Before I decide whether or not to get started on my project, would you be able to whip up a sample design so that I can get a better idea of what you can do for my project?

While we understand why it seems sensible to ask for a sample design, we really can’t do any work unless we’re contracted for the project. The industry term for sample work is called Spec Work, which basically means doing work without any guarantee of payment. There are a host of reasons we can’t perform spec work. We’ll talk about each below:

If we work for free, we’ll soon be out of business

Since design is the product we sell, doing spec work would basically be giving our product away for free. Design is a very subjective product, which seems to make people think there is a different set of business rules for a design firm than for other service firms. Let’s take our industry category (design) out of the picture and put another industry in its place. Would you ever ask a builder to start on your home before you decide to hire them? To tear down a few walls and start building before you commit? Probably not. How about a plumber. Would you have a plumber fix a leak or pipe or two before you contract them to do the full repair? When it is put like that, it seems silly to ask a designer to start working on a project before they are hired. If those comparisons don’t help, take just a few minutes and think about whether you would go to work each day if you didn’t know if you’d receive a paycheck for your time and effort?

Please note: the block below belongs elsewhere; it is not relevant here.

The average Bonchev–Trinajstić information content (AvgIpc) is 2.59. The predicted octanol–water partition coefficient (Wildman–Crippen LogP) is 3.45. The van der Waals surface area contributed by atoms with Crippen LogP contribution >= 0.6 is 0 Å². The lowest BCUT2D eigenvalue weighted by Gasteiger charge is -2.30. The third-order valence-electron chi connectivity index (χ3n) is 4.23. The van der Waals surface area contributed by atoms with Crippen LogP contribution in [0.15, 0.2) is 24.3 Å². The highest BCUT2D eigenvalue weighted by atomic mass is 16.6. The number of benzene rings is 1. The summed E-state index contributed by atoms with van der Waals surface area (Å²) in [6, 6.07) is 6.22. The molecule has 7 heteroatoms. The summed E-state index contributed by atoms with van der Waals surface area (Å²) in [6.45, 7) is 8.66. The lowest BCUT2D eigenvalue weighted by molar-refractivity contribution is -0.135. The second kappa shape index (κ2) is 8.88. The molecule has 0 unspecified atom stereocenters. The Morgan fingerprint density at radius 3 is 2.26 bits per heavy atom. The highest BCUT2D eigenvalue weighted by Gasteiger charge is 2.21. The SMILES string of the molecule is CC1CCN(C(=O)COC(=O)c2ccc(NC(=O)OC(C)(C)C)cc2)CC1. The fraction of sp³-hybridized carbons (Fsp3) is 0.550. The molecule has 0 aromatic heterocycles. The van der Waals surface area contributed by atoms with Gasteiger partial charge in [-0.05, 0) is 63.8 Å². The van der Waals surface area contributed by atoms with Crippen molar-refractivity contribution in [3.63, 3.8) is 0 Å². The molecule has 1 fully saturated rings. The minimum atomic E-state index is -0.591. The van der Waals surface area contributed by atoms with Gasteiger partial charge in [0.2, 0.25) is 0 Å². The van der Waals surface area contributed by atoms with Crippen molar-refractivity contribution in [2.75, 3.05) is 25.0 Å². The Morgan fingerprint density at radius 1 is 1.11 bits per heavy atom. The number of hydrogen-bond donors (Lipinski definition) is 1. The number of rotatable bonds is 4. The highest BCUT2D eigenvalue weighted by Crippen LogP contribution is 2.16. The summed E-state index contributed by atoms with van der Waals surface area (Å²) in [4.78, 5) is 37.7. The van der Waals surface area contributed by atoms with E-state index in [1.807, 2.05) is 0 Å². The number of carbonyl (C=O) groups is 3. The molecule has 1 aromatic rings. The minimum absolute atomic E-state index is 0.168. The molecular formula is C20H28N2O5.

Spec work usually equates to uninformed work

When someone requests sample or spec work, they are typically under the impression that a design can be put together quite quickly. However, in order to do a project well, there are several discovery, research and inspiration steps that need to be completed to lay a proper foundation for the project. These phases can take many, many hours. Without going through each of these phases, we would just be guessing at how to solve your design challenges. And we would never want to offer you guesswork as a basis for your judgement or selection of our studio for a project. On the flipside, doing free spec works takes us away from our paying client work, which just isn’t fair to them. You can imagine how slighted you might feel if you were a paying client and found out that your designer was being sidetracked from your project by free speculative work. As you can see, this just wouldn’t be a fair way for you to judge our work and it wouldn’t be fair to our existing clients.

At this point you’re probably thinking, if I can’t see some sort of sample work, how do I know if a designer is right for my project?

Trust is paramount to the design process

With that being said, the best way for you to choose a designer is to select someone who you really trust. Good work simply cannot happen without trust. Ultimately, this matters more than any design sample a designer could create for you. Many designers can produce nice-looking work or can copycat the samples they are shown, but to get truly great work from your designer you need more than a sample to prove they are the right choice. More than anything else, you need to go into the project believing that your designer understands your mission and having confidence that they are experts in their craft and that have your best interest at heart (even so much as to challenge your requests because they won’t be the best choices long-term).